Eventually Macius South London and Maudsley NHS Foundation Trust Equality lead spoke about his role at the trust, why it was needed and the importance of race and equality. At the first BME Carers forum, we discussed his report about Meeting the public sector equality duty at SLaM. So we felt it was important we should engage and hear more from the trust’s equality lead.

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Macius mentioned that it is important we examine, discuss and understand the report since it will help us all in our roles. He did feel that as a forum, when it comes to finding about the data regarding the number of BME service users and carers, it can be complex. Macius stated that SLaM is doing a number of good things in picking up data e.g. (quality improvement meetings) and engaging with the public, but there is still more work to be done.

We were grateful for Macius to engage with the forum and look forward to him returning early next year. This concludes the update for September’s Lewisham BME Mental Health Carers forum.

Review of play – So You Think I am Crazy?

Welcome to another blog post from Matthew Mckenzie a carer in Lewisham, On the 13th of March I took a trip over to the Albany theatre in Lewisham.  I heard there was a play regarding the journey of a young black man through the mental health system. I had booked my tickets to see the play.  The play was called “So you think I am Crazy” and I heard the play was shown over in the London Borough of Croydon and also played at the Maudsley Learning Centre in 2014.

Here is a video of the review if you wish to sit and watch instead of having to also read the blog.

I was very excited to at last have a chance to see the play which is directed and written by Ekanem Hines. The play on Friday also got a donation by Quo Vadis Trust & Equinox Lewisham.  The play originated from a group of carers.  On that evening the play sold out as news travelled about how good the play was.  The play delivered various songs, powerful thought provoking scenes and rap throughout the night, however being a carer myself of someone who uses the mental health services, what were my thoughts about the play?

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I do not want to spoil the play, but I felt it was very hard hitting. Half way through the play you actually begin to wonder about the title of the play “So you think I am crazy?”.  You begin to question to yourself if not only the mental health system, but also society would need to take a long hard look at itself.  Each scene looked deeply at the intentions of those who are unfortunately struggling to work out who is unwell and the reasons for the illness, but the resources are clearly not provided to tackle the stigma and discrimination within society and the mental health system.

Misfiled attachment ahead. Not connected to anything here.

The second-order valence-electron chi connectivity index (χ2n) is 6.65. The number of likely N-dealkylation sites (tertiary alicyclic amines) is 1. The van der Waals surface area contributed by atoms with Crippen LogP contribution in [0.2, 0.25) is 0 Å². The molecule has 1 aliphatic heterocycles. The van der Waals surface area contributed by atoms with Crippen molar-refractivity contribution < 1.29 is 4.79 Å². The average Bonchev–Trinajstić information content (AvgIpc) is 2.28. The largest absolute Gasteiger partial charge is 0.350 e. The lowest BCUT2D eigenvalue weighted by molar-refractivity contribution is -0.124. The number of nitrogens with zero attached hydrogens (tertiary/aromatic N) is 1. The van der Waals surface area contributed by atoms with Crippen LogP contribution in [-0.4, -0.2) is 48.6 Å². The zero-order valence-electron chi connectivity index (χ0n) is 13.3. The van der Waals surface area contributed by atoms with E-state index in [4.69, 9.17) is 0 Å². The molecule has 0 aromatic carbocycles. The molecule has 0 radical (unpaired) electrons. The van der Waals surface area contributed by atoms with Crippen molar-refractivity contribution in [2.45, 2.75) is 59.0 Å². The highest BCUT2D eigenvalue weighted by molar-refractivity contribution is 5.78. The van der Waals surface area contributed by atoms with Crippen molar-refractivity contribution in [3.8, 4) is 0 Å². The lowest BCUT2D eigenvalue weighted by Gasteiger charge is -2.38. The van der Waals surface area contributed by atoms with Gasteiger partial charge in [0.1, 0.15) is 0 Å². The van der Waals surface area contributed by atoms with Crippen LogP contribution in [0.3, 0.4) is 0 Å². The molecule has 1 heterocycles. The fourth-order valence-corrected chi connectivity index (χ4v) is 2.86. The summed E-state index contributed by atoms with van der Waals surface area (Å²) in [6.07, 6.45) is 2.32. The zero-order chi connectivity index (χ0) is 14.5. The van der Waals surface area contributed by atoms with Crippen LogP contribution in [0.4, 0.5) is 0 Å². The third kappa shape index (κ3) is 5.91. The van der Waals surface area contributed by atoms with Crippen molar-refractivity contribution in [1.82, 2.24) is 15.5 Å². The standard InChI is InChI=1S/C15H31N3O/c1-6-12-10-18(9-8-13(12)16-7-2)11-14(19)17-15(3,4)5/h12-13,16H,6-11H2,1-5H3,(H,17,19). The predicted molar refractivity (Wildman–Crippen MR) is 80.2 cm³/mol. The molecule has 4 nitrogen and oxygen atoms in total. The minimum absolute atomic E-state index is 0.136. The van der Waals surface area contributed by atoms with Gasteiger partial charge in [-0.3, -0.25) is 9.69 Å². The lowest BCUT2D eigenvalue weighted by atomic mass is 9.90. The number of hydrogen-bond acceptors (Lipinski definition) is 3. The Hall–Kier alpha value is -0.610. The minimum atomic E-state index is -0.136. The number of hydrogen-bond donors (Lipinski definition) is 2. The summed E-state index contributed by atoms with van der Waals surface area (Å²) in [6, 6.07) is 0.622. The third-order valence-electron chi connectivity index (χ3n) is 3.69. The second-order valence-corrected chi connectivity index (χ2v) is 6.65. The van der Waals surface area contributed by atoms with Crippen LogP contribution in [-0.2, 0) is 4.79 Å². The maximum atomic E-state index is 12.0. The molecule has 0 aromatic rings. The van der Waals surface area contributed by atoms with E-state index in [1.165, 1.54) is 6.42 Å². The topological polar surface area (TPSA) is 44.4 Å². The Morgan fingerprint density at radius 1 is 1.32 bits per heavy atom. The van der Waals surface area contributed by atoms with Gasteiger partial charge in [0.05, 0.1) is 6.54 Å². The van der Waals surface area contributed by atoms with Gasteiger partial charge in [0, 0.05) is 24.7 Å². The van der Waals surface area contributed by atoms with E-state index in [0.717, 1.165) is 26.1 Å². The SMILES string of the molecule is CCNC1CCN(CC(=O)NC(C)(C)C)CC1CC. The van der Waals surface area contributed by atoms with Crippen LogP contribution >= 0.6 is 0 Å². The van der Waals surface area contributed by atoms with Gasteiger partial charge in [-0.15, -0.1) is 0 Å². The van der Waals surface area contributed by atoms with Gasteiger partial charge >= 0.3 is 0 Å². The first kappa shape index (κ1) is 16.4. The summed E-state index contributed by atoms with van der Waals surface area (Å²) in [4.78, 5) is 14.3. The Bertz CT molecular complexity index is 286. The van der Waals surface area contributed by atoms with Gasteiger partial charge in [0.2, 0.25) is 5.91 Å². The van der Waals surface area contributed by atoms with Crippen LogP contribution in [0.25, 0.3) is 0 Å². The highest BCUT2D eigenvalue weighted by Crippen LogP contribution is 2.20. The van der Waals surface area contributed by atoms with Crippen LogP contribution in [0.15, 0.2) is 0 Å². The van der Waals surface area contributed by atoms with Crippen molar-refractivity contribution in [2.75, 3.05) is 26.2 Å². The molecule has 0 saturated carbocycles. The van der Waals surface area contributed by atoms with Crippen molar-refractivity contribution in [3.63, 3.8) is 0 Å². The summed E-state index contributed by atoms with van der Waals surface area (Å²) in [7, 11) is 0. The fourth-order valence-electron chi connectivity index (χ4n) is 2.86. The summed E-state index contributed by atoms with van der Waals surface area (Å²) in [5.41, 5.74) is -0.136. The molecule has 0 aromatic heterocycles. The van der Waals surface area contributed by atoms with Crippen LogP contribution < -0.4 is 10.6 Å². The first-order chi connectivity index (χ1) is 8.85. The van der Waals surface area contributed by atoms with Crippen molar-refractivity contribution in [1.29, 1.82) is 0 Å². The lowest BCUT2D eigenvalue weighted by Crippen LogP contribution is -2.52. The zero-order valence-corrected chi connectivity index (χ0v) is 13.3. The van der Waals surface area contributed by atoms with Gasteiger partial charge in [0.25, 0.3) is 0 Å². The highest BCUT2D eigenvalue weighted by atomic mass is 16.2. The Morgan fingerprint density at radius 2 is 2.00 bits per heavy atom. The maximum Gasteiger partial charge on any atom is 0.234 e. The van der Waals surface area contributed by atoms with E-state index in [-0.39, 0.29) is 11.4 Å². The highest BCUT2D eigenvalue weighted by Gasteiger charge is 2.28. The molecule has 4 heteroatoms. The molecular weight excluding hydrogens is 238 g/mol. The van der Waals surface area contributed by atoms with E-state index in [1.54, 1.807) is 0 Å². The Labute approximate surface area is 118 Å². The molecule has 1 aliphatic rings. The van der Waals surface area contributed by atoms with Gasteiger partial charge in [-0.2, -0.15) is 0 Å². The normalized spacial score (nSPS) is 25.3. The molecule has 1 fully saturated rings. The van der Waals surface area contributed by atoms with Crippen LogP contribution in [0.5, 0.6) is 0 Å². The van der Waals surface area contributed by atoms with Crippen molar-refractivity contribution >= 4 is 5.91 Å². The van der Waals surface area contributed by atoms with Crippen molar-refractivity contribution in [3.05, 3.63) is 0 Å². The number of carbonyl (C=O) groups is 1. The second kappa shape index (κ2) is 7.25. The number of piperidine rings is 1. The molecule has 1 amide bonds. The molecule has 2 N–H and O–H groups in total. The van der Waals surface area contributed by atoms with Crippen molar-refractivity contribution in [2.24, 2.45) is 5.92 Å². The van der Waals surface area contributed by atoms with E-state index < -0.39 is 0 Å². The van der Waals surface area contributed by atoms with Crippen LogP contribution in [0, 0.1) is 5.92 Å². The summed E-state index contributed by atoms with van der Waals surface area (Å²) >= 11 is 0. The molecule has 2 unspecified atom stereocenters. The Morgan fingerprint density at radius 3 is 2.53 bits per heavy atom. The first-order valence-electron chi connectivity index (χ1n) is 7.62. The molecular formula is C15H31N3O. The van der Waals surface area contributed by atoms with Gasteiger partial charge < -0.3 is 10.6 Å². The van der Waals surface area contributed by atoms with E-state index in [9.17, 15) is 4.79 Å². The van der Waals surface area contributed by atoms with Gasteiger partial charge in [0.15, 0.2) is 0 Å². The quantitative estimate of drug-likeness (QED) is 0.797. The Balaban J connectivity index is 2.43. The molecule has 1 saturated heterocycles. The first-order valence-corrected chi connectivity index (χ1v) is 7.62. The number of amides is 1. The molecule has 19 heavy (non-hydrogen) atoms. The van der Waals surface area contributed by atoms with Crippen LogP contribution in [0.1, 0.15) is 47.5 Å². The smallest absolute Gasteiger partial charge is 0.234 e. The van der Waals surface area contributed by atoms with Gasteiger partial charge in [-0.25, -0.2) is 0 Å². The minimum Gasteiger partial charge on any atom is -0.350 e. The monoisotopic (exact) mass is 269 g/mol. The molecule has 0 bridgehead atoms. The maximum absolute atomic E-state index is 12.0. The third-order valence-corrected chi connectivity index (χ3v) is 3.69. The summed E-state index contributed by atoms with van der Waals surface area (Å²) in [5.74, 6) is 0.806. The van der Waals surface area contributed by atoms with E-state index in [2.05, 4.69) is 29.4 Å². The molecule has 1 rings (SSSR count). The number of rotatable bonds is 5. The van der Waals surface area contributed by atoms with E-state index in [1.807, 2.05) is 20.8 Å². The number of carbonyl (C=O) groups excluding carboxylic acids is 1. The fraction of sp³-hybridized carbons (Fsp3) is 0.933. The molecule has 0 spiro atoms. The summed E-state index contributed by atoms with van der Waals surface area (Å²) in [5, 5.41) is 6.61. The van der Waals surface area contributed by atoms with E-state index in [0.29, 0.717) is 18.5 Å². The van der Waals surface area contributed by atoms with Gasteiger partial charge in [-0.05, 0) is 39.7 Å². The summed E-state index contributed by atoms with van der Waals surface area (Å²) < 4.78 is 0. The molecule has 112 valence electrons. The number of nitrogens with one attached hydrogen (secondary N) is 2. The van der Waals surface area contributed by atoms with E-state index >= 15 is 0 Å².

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As I sat throughout the play thinking how easy it would be for me to turn from carer to someone using the services, plus the added stigma of me as a black male.  I would be lying if the system had not judged me for being unpredictable, maybe violent, untrust worthy and even so far to go as crazy.  Still, throughout the play I felt proud that I have kept my patience with those who have judge and will continue to judge based on my own difficult journey as a carer.

The problem is that society takes strong and caring people, breaks them down and many end up within the mental health system where many are vulnerable.  To make matters even more difficult, they have to focus on recovery and yet many in society will continue to judge those who are not only broken in spirit, but also in the mind.  So thus we have the added stigma and discrimination of those who not only behave unwell, but are deemed to look out of place.

As I sat on the panel at the end of the play, I was proud and delighted to sit next to prominent figures such as

Marcia Riggs
Sephton Henry
Peter Wilson
Dr. Ayonrinde
Ekanem Hines

Peter Wilson copy Matthew McKenzie copy Marcia Rigg copy Director & Author - Ekanem Hines copy

I thought long and hard about my answer to the audience as deep thought provoking questions and answers were explored about the theme of the play and tackling such difficult subjects. My answer to the audience is that each time we seek to understand the battle between mental health, race and society, we can only gain from this.

We need to congratulate ourselves for taking the time to understand other people’s journeys. We must EDUCATE ourselves and question prejudice, stigma and discrimination, hence the title of the group “kNow My Mind”. If we take the time to learn about mental health, raise awareness and tackle stigma then we can truly battle the idea of who is crazy and who isnt.